From Oil Plants to Gas Pipelines: Despite Splurging Billions on Defence, How Saudi Remains Exposed to Strikes
Aramco's vast system of pipelines, pumping stations and its ports along the Persian Gulf and Red Sea are also vulnerable to potential attacks.
Smoke is seen following a fire at Aramco facility in the eastern city of Abqaiq, Saudi Arabia, on Saturday. (Reuters)
Riyadh: The strike on Saudi oil infrastructure highlights the easy vulnerability of such facilities even as the kingdom has splurged billions on sophisticated defence hardware.
Yemen's Iran-aligned Huthi rebels claimed responsibility for the weekend assault, saying they sent a swarm of drones far across the border, but Washington has squarely blamed Iran.
Here is a round-up of the nation's key infrastructure potentially exposed to attacks:
Saudi Aramco, the world's biggest energy company, operates Ghawar and Safaniyah, two of its biggest oil fields. While its oil wells, scattered over a vast geographical area, may be a difficult target, its various oil processing facilities are more exposed.
The Abqaiq facility — one of the two sites targeted on Saturday — is the "most vulnerable" among them, the Washington-based Center for Strategic and International Studies (CSIS) said in a report.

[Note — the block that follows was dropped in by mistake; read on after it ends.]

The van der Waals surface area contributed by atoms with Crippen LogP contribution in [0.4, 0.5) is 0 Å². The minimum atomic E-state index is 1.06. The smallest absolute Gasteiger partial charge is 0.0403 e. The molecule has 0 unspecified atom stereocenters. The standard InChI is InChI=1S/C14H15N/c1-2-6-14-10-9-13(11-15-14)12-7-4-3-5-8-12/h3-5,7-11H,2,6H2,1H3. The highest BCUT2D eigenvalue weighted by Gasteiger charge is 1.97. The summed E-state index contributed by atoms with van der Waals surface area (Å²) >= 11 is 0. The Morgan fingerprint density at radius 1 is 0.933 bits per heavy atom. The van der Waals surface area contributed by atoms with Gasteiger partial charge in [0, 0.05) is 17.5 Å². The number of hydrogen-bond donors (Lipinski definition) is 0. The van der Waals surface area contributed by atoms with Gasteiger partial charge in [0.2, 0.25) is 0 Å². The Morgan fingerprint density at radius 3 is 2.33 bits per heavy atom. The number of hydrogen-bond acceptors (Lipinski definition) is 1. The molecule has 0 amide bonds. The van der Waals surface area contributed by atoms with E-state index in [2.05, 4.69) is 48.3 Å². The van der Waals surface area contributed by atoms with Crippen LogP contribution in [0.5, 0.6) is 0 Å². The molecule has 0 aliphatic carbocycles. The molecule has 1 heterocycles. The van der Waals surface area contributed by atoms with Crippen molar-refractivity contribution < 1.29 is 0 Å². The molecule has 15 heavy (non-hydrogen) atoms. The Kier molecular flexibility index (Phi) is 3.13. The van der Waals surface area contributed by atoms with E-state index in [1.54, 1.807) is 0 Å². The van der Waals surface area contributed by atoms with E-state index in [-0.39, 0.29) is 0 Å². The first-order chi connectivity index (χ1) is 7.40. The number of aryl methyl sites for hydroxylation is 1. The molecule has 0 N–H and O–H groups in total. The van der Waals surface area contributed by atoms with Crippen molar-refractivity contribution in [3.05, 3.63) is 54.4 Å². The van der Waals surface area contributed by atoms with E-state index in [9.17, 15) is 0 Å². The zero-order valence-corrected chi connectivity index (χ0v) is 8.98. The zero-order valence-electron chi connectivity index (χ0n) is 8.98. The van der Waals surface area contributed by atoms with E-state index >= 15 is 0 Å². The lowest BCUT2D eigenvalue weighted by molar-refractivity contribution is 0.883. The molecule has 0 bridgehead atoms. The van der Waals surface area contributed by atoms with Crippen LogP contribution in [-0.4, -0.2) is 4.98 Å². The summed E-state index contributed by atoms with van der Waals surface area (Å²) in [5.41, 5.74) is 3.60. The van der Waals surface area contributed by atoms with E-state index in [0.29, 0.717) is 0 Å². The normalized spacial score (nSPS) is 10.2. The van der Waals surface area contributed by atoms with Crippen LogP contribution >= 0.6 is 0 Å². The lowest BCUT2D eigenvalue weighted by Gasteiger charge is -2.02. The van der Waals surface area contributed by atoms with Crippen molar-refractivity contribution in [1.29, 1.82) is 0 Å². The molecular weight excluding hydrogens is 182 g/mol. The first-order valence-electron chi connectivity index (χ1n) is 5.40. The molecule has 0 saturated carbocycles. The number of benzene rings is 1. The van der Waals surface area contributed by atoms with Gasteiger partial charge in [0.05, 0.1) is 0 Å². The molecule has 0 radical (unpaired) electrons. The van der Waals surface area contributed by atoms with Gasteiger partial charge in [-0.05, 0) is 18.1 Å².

The Abqaiq plant is the world's largest oil processing facility, with a capacity of more than seven million barrels per day, according to the company. Aramco's vast system of pipelines, pumping stations and its ports along the Persian Gulf and Red Sea are also vulnerable to potential attacks.
The Huthis claimed their drones targeted two oil pumping stations on Saudi Arabia's key east-west pipeline in May, shutting it down for several days. The nation's oil infrastructure is also vulnerable to cyber attacks. In 2012, Aramco was among the firms hit by Shamoon, an aggressive disc-wiping malware, in what is believed to be the country's worst cyber attack yet.
Desalination plants provide more than 70 percent of the kingdom's drinking water, according to official figures. Ras al-Khair, the world's largest desalination plant located on the kingdom's Gulf coast, is an obvious target.
The kingdom's water supply could be severely affected in the event of a major attack on the plant. "Cyber attacks also present a serious threat to Saudi desalination plants like Ras al-Khair," the CSIS report said.
Saudi Arabia's electrical grid has struggled to keep pace with the demands of its rising population and industrial infrastructure. An attack on the oil and gas industry could severely impact the electrical grid as the kingdom is largely dependent on hydrocarbons as fuel for the electricity sector.
Its network of transformers and substations are vulnerable to explosive attacks, the CSIS report said. The electrical system can also be disrupted by cyber attacks, it added.
Industrial Control Systems
Industrial control interfaces that help regulate large-scale infrastructure such as gas pipelines, transportation systems and power transmission networks are also potentially at risk, the CSIS report said.
"All of these components may be vulnerable to attack by direct human interference such as the deployment of malware in the master unit or by poor design or configuration, which opens up the system to remote cyber exploitation," the report said.
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